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Let's consider the following code snippet in Java. There are some of possible approaches (that I know) to parse a String value to other numeric types (Let's say for the sake of simplicity, it is an Integer, a wrapper type in Java).

package parsing;

final public class Parsing
{
    public static void main(String[] args)
    {
        String s="100";

        Integer temp=new Integer(s);
        System.out.print("\ntemp = "+temp);

        temp=Integer.parseInt(s);
        System.out.print("\ntemp = "+temp);        

        temp=Integer.valueOf(s).intValue();
        System.out.print("\ntemp = "+temp);

        temp=Integer.getInteger(s);
        System.out.print("\ntemp = "+temp);
    }    
}

In all the cases except the last one, returns the value 100 after converting it into an Integer. Which one is the best approach to parse a String value to other numeric types available in Java? The last case returns NULL even if the String object s already contains a parsable value. Why?

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8 Answers 8

up vote 4 down vote accepted

Calling Integer.getInteger("42") attempts to fetch the value of the system property whose name is "42". Unless you really do have a system property with that name, it will return null.

Here is the Java 7 javadoc if you want more details.

Yes, the name of the method is misleading, and its utility is questionable.


FWIW, I'd use Integer.parseInt(String) if I required an int result and Integer.valueOf(String) if I required an Integer. I'd only use new Integer(String) if I required the object to be a new Integer and not one that might be shared.

(The reasoning is the same as for new Integer(int) versus Integer.valueOf(int). Again, read the javadocs for a more complete explanation.)

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Integer.getInteger(String) says that

Determines the integer value of the system property with the specified name.

If there is no property with the specified name, if the specified name is empty or null, or if the property does not have the correct numeric format, then null is returned. In other words, this method returns an Integer object equal to the value of:

getInteger(nm, null)

And here is best explanation of your confusion.

Edited :

AFAIK:

  • Integer.valueOf(String) converts a String to a number by assuming the String is a numeric representation. In other words. Integer.valueOf("100") yields the number 100.
  • Integer.getInteger(String) converts a String to a number by assuming the String is the name of a system property numeric representation. In other words. Integer.getInteger("100") is likely to yield null.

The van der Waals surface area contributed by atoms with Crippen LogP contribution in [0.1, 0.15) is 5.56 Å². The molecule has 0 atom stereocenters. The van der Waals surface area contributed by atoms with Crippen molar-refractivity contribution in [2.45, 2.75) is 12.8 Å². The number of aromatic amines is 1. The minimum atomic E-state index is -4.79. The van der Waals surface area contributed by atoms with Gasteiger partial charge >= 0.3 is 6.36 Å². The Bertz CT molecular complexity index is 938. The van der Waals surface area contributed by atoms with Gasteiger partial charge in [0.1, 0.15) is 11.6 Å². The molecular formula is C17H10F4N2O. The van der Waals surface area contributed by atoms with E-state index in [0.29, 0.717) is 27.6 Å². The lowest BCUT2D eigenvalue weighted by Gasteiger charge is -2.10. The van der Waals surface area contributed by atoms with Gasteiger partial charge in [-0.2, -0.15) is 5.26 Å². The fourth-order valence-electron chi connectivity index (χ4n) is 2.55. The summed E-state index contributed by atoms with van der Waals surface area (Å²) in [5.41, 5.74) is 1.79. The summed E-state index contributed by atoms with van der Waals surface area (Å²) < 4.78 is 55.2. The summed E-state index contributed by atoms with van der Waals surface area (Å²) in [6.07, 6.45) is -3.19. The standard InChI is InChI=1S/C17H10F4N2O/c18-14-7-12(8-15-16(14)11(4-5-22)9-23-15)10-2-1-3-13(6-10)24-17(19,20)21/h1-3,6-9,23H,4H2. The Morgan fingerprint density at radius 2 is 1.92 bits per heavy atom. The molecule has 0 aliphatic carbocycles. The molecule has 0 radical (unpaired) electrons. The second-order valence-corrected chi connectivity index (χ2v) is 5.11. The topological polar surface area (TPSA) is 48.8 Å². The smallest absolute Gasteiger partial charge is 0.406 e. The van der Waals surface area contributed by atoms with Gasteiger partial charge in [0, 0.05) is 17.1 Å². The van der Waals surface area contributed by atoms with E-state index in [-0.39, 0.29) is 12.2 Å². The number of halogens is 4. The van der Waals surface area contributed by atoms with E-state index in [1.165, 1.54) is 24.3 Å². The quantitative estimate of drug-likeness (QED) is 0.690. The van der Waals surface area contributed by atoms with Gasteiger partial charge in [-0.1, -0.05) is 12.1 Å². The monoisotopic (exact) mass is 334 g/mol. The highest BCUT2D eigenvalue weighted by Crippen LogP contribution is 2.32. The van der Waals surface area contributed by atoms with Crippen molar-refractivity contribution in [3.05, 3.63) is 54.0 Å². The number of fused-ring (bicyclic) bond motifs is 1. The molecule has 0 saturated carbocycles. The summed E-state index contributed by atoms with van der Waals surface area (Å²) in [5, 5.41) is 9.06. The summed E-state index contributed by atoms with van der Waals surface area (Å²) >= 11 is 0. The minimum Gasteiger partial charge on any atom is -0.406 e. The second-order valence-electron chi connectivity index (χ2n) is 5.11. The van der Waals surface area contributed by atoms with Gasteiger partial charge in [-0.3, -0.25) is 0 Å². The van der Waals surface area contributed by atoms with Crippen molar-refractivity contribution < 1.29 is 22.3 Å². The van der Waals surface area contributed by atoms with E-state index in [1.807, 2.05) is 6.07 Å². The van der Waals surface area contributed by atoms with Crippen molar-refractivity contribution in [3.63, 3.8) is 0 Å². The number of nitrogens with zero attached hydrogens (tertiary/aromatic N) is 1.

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temp=Integer.parseInt(s);

unlike the other it just calculate a int, not a Integer. (this is not a big advantage though)

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The last case returns NULL even if the String object s already contains a parsable value. Why?

It's not doing what you think it's doing:

public static Integer getInteger(String nm)

Determines the integer value of the system property with the specified name.

See API Doc.

Also see the doc for other related methods, they do different things.

 new Integer(s); //you are creating new object
 parseInt(s); // parses and returns int (primitive)
 valueOf(s); //returns cached Integer object with the int value in s

So, it depends: if you need int then parseInt(s) and if you need Integer then valueOf(s).

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Integer.parseInt(s) is the best approach.

Interger#valueOf() method will return an Integer object equal to the value of new Integer(Integer.parseInt(s)).

Integer.getInteger() is not even a candidate.

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getInteger(String s) returns the integer value of the system property with the specified name.If there is no property with the specified name, if the specified name is empty or null, or if the property does not have the correct numeric format, then null is returned. Note that this is equivalent to getInteger(s, null) evidently its not doing what you expect it to do!


Now analyzing the remaining approaches, valueOf() result is an Integer object that represents the integer value specified by the string,an Integer object equal to the value of: new Integer(Integer.parseInt(s)), so lets rule out this first.

Now the new Integer(s) approach, now if you want to work with the int value, you again need to get the intValue(), So finally it turns out that Integer.parseInt(s) approach is better (depends).

Javadoc can provide you with more details in case you need.

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I prefer parseInt(...).

The reason that your last output is null is because getInteger(...) get the integer value from a property. To set the value of a property, use an option -D. Therefore, if you use the command line

java -D100=5 Test

You will not get the null but you'll get 5. Here, the option -D sets the property named "100" to value "5".

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See getInteger(), which "determines the integer value of the system property with the specified name."

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Java 1.4.2 is so last century (almost :-) ) –  Stephen C Nov 9 '11 at 5:58
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